For her seventh album, 1971's She Used to Wanna Be a Ballerina, Buffy Sainte-Marie and her producer, Jack Nitzsche, worked in five recording studios in New York, Los Angeles, and London, and came up with a varied collection ranging from her characteristic folk protest to rock featuring Neil Young and Crazy Horse as a backup band. For her eighth album, 1972's Moon Shot, she stuck to one city, Nashville, working with producer/arranger/bassist Norbert Putnam and some of the same studio musicians who appeared on Young's then-recently released country-rock LP Harvest. But as the advance single of Mickey Newbury and Townes Van Zandt's "Mister Can't You See" (which was well on its way to becoming Sainte-Marie's first Top 40 hit when the LP appeared) indicated, Moon Shot is, for the most part, a collection of pop/rock arrangements. Sainte-Marie has not abandoned her primary political concern, the interests of Indians, but when she brings it up on this album, she has softened the message. "He's an Indian Cowboy in the Rodeo" is an upbeat love song that happens to involve Indians. "Native North American Child" is a celebration of Indian culture. And "Moonshot" is a playful reflection on the supposed wonders of Western science and technology that suggests "primitive" peoples actually may be far more advanced. Elsewhere, Sainte-Marie comes up with some appealing pop love songs, such as "You Know How to Turn On Those Lights" and the string-filled ballad "I Wanna Hold Your Hand Forever," worthy additions to the catalog of the songwriter who previously wrote "Until It's Time for You to Go." Sainte-Marie sings them in a gentle voice without the stridency and vibrato she sometimes uses, and Putnam and fellow arrangers Glen Spreen and Bill Pursell create lush settings for them. This is not the Buffy Sainte-Marie of her early political period, but the album demonstrates her versatility, and it works as an appealing pop effort.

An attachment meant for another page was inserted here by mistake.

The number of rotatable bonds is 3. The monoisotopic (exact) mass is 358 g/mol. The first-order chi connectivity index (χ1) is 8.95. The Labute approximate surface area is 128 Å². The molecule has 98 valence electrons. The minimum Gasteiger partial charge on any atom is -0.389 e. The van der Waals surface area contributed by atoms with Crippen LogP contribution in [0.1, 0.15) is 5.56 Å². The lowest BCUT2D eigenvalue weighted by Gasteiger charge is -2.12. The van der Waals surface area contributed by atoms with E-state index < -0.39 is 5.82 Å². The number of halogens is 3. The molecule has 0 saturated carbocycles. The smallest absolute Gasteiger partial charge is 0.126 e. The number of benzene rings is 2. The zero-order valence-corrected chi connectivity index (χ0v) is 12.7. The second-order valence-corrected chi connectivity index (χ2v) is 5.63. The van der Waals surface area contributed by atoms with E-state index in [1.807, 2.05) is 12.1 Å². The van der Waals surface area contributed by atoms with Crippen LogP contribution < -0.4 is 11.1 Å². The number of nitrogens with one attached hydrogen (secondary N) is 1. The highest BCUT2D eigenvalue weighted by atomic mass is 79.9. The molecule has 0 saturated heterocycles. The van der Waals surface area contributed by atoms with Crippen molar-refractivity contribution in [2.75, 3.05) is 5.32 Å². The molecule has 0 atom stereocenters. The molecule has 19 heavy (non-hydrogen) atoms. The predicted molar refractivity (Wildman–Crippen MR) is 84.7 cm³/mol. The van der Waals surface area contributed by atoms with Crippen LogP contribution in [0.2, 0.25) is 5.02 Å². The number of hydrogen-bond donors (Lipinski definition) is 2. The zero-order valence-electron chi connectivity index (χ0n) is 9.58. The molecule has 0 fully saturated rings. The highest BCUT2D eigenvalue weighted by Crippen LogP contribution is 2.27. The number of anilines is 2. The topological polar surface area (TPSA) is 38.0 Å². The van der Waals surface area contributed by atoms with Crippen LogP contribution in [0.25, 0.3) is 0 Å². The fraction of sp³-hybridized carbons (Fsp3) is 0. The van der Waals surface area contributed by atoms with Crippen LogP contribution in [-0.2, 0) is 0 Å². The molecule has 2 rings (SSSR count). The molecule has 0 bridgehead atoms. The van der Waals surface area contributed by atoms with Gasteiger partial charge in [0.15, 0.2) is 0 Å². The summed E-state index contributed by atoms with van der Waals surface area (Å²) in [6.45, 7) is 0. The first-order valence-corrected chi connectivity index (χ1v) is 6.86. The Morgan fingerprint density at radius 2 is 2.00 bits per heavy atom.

AllMusic Review by William Ruhlmann